|Ewald's map of the engagement at Bound Brook (Wikimedia)|
|Wayne and horse by Alonzo Chappel (Wikimedia)|
Wayne was the son and grandson of immigrants. His grandfather, Captain Anthony Wayne, served in the Anglo-Dutch army of William of Orange against the Jacobites in 1690 and later brought his Dutch wife and young son Isaac to Pennsylvania from Ireland in 1699. Isaac, our Anthony's father, served as an officer in the Pennsylvania Military Association (the volunteer defense force that protected the colony during the French and Indian War because the Quaker-owned colony refused to establish a militia) and in due course took over running the family estate as well as the tanning business his father had established, which had grown to be the largest in Pennsylvania. Young Anthony sought a more exciting life and, after studying at his uncle's private academy and the College of Pennsylvania, he became a surveyor, working for Benjamin Franklin and other Philadelphia land speculators. Chester County electors sent him to the Provincial Assembly in 1774, and he joined many of the revolutionary organizations (the Provincial Committee of Safety, the Provincial Convention, and the Committee of Correspondence) that sprang up as war came closer.
In 1776, Wayne was appointed colonel of the 4th Pennsylvania Battalion (later the 5th Pennsylvania Regiment). He commanded the regiment through an ignominious campaign in Canada and was left in command of Fort Ticonderoga when senior officers abandoned it for the warmer and better-supplied surroundings of the Main Army and Congress. In February 1777, Wayne was among those promoted to brigadier general, and he was summoned south to take up command of the 1st Pennsylvania Brigade.
"Dandy Wayne" (he took pleasure in dressing well) studied military arts and sciences as many Americans did, by reading everything and anything of a professional military nature that he could get his hands on. He swore like a sailor, drove his men hard, but asked nothing from them (like bravery or self-discipline) that he didn't expect from himself. He assumed a bold manner; one fellow Pennsylvania officer compared him to the French Marshal-General the Duc de Villars, who was as renowned for his braggadocio as for his bravery. While fierce and boastful, Wayne was calm, almost ice-cold in action, so much so that later in the war Washington selected him on several occasions for special commands that required a brave but cool-headed officer, such as the Corps of Light Infantry's attack on Stony Point in 1779.
|1st Pennsylvania Regt. colour (http://www.vssr.org)|
The Pennsylvania Division
As the 1777 campaign opened, the 4th or Pennsylvania Division of the Main Army consisted of two brigades, one of five regiments and one of four. Although the artillery doctrine devised by Washington and the army's artillery chief, Brigadier General Henry Knox, called for a company of two to four guns to support each brigade, these companies were not formally allocated as part of the divisional organization. As brigades were formed mostly from troops from one state or region, the army tried to arrange that supporting artillery would come from the same state or region. In 1777, the Pennsylvania Division was often supported by gunners from the command of the Irishman-turned-Pennsylvanian Thomas Proctor.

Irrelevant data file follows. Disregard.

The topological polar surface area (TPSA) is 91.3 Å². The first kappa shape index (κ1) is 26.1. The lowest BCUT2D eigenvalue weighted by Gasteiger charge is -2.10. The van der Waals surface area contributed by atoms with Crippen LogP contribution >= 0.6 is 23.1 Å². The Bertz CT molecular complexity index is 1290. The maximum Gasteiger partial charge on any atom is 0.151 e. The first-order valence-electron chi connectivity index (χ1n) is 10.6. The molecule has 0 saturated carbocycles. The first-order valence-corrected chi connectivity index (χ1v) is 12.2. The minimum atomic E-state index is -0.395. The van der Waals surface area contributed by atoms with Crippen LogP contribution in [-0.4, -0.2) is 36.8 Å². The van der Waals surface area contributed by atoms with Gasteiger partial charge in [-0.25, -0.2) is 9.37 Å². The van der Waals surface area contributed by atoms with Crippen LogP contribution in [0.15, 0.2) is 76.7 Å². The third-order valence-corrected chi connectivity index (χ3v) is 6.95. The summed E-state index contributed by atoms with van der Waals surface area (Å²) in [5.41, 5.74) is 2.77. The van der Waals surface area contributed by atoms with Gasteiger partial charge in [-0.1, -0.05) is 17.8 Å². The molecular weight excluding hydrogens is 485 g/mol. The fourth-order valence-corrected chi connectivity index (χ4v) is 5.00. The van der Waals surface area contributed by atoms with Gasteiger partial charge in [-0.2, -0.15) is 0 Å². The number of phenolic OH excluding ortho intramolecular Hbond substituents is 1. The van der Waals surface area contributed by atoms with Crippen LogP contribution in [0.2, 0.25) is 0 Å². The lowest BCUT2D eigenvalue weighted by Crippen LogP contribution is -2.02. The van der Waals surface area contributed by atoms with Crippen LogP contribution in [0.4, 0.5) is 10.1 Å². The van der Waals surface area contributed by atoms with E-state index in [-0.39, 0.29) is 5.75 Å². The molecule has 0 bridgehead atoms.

The First Pennsylvania Brigade
With the departure of Lincoln and Wayne's shift to divisional command (though it came with no promotion--Wayne was not commissioned as a major general until 1783), the 1st Pennsylvania Brigade was commanded by Colonel Thomas Hartley.
Hartley was an attorney who practiced in York and Philadelphia and who served in Pennsylvania's Provincial Convention in 1775. He held commissions first as lieutenant and then as lieutenant colonel in the Associators. He the commanded the 6th Pennsylvania Battalion as lieutenant colonel during its service in Canada in 1776. In 1777 Congress authorized Washington to raise several additional regiments to supplement those allocated to specific states. With lobbying from Richard Henry Lee, Hartley obtained the commission to raise one of these and spent the spring raising it and attending to other matters (for an entertaining correspondence between Hartley and an increasingly annoyed Washington, see this page at the National Archives).
1st Pennsylvania Regiment
One of the first units raised in the war, this regiment started out as Thompson's Rifle Battalion or the Pennsylvania Rifle Regiment. Several companies were sent on Arnold's expedition to Canada, while the remainder served in the siege of Boston. After the siege ended, and with Col. William Thompson promoted to brigadier general, the regiment became the 1st Continental Regiment, under the command of Lt. Col., later Col. Edward Hand. A new name change saw the regiment re-titled the 1st Pennsylvania Regiment, and as such it fought at Long Island, providing the army's rearguard in that action.It fought at Harlem Heights and White Plains. When Washington led the army across the Delaware to attack Trenton, the 1st Pennsylvania led the way in the battles of Trenton, Assunpink Creek, and Princeton.